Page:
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HomeNEWSDanchira land belongs to Nii Djan Bi Amu family – High Court

Danchira land belongs to Nii Djan Bi Amu family – High Court

Danchira land belongs to Nii Djan Bi Amu family – High Court

The Human Rights Court 2 Division of the High Court Presided by the learned Justice Nicholas Abodakpi J. has ruled in favour of the Nii Djan Bi Amu family as the rightful owners of 13,081.8 acres of land situated at Danchira in the Ga South District of the Greater Accra Region of Ghana on July 5, 2024.

The High Court delivered its judgement titled NII GAMU OSMANU TACKIE OKAI I & 4 others v LANDS COMMISSION & 4 others. The High Court upheld the claims of the Plaintiffs who were represented by the Emmanuel Bright Atokoh of EBA Law Consult.

The Court in its over 3-hour judgement meticulously written and read in open court declared the title of the above acreage of land at Danchira on the Plaintiffs in the suit.

The Court held that the entries in the Registry of the Lands Commission in favour of the grantors of the Defendants in the matter were done mistakenly.

The Court also held that the issuance of a Land Certificate to the 2nd and 5th defendants were done in contravention of law and the meaning and effect of some judgements delivered by the Supreme Court in earlier years which covered just a portion of the huge tract of the vexed land.

The High Court thus brought up for cancellation, consistent with the prayers of the Plaintiffs, the land title registration numbered GA 51333. The Court thus ordered the recovery of possession of all the 13,081.8 acres of the vexed land by the Plaintiff’s family.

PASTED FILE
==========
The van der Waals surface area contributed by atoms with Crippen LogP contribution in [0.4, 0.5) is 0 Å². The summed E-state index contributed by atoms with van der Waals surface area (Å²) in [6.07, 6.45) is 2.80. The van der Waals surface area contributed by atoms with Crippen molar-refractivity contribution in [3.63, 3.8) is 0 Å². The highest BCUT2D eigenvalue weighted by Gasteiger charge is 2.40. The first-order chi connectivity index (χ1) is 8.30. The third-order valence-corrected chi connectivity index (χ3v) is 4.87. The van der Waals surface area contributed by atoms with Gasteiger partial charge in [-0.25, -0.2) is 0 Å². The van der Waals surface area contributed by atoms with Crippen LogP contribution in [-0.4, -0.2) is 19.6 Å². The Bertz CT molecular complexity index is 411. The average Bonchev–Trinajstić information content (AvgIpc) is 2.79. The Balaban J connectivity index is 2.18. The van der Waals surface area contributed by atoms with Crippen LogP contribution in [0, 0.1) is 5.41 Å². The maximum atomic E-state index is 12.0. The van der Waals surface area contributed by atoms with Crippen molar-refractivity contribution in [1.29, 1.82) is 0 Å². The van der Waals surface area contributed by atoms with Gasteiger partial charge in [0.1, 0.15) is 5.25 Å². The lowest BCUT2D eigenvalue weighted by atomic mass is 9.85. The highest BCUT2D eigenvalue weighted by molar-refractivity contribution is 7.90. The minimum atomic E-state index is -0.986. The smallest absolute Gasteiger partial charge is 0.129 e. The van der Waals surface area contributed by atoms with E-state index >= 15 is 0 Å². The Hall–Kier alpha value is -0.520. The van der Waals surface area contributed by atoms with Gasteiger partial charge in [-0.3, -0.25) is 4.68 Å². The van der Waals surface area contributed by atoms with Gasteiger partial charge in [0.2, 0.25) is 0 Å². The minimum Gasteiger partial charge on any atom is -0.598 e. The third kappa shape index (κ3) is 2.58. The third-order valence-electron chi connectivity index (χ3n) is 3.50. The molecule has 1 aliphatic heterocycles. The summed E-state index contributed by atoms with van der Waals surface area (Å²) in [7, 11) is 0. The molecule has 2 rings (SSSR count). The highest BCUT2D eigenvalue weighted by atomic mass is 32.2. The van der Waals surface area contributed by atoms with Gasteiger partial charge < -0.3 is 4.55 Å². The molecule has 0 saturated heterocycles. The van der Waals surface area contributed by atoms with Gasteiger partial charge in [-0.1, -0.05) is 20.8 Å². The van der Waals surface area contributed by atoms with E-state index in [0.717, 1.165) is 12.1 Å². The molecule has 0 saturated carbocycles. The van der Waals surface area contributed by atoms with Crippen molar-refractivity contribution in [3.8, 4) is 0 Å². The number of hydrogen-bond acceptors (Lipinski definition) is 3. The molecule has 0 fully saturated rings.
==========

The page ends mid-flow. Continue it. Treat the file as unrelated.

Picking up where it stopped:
Consequently Court in the pedagogic voice of Abodakpi J. ordered the Survey and Mapping division of the 1st defendant registrar of lands to draw a judgment plan in favour of the Plaintiffs and a similar plan to be drawn over some 692.22 acres of Danchira lands in favour of the Defendants who an earlier High Court decision affirmed their possessory interest in the said portion of land.

The court ordered General Damages of 300,000 for trespass and a cost of 200,000 cedis against the 2nd to 5th defendants after listening to the submission on cost.

The Court had its judgement in two parts. The first part devoted the attention of the judgement to claims of estoppel rem judicatem which had the potential to deal a death blow to the claims of the Plaintiffs. The Court efficiently laid out the factors for the grounding of the prescriptive legal hurdle to the claims of the Plaintiffs.

The Defendants in the case under the legal bar of estoppel rem judicatem suggested to the Court that a High Court judgement under the hand of the learned Tanko Amadu (as he then was) constituted a bar against the claims of the Plaintiffs as the court entertaining the claims their will amount to a re-litigation of the matter.

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The Court applied itself to other decisions of the Appellate Courts concerning the decision of Amadu Tanko J. and concluded that the hurdle of estoppel rem judicatem could not be mounted against the claims of the Plaintiff family.

The second part of the Judgement was on claims of fraud and estoppel by conduct. Justice Abodakpi was of the considered view, after laying out the law of evidence on proof of fraud in civil matters and ingredients of fraud, opted not to hold the view held by the plaintiffs that the urging on the Lands Commission the judgement of the High Court by Amadu Tanko leading to the registration of the supposed interest of the grantors of the defendants in the registry of the Lands Commission was fraudulent.

His Lordship opted to view the wrong entry in the Lands Commission based on the earlier judgements of the court as that done by a mistake and not a fraudulent act.



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